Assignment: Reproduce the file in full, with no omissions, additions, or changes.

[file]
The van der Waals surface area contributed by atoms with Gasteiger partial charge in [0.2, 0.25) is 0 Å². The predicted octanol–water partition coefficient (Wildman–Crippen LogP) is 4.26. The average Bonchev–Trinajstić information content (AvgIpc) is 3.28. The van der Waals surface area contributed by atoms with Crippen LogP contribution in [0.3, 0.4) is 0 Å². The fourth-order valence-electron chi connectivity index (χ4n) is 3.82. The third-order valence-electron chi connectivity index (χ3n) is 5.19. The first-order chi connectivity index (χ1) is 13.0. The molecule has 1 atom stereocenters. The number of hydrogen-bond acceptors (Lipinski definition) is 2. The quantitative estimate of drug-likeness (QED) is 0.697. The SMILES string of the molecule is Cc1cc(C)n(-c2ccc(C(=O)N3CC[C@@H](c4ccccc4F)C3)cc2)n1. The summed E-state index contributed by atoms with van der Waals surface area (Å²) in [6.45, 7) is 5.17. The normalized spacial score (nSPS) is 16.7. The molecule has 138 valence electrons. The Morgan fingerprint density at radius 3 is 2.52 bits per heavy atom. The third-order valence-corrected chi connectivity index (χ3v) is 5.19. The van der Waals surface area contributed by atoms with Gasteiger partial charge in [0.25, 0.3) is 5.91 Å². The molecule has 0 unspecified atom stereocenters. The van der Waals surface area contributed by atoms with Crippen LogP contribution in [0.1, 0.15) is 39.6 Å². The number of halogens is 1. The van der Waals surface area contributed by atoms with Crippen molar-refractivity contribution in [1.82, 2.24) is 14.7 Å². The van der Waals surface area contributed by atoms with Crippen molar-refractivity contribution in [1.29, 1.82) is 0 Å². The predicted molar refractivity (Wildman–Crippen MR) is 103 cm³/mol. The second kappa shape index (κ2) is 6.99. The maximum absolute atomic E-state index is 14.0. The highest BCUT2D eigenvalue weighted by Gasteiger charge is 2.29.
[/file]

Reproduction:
The van der Waals surface area contributed by atoms with Gasteiger partial charge in [0.2, 0.25) is 0 Å². The predicted octanol–water partition coefficient (Wildman–Crippen LogP) is 4.26. The average Bonchev–Trinajstić information content (AvgIpc) is 3.28. The van der Waals surface area contributed by atoms with Crippen LogP contribution in [0.3, 0.4) is 0 Å². The fourth-order valence-electron chi connectivity index (χ4n) is 3.82. The third-order valence-electron chi connectivity index (χ3n) is 5.19. The first-order chi connectivity index (χ1) is 13.0. The molecule has 1 atom stereocenters. The number of hydrogen-bond acceptors (Lipinski definition) is 2. The quantitative estimate of drug-likeness (QED) is 0.697. The SMILES string of the molecule is Cc1cc(C)n(-c2ccc(C(=O)N3CC[C@@H](c4ccccc4F)C3)cc2)n1. The summed E-state index contributed by atoms with van der Waals surface area (Å²) in [6.45, 7) is 5.17. The normalized spacial score (nSPS) is 16.7. The molecule has 138 valence electrons. The Morgan fingerprint density at radius 3 is 2.52 bits per heavy atom. The third-order valence-corrected chi connectivity index (χ3v) is 5.19. The van der Waals surface area contributed by atoms with Gasteiger partial charge in [0.25, 0.3) is 5.91 Å². The molecule has 0 unspecified atom stereocenters. The van der Waals surface area contributed by atoms with Crippen LogP contribution in [0.1, 0.15) is 39.6 Å². The number of halogens is 1. The van der Waals surface area contributed by atoms with Crippen molar-refractivity contribution in [1.82, 2.24) is 14.7 Å². The van der Waals surface area contributed by atoms with Crippen molar-refractivity contribution in [1.29, 1.82) is 0 Å². The predicted molar refractivity (Wildman–Crippen MR) is 103 cm³/mol. The second kappa shape index (κ2) is 6.99. The maximum absolute atomic E-state index is 14.0. The highest BCUT2D eigenvalue weighted by Gasteiger charge is 2.29.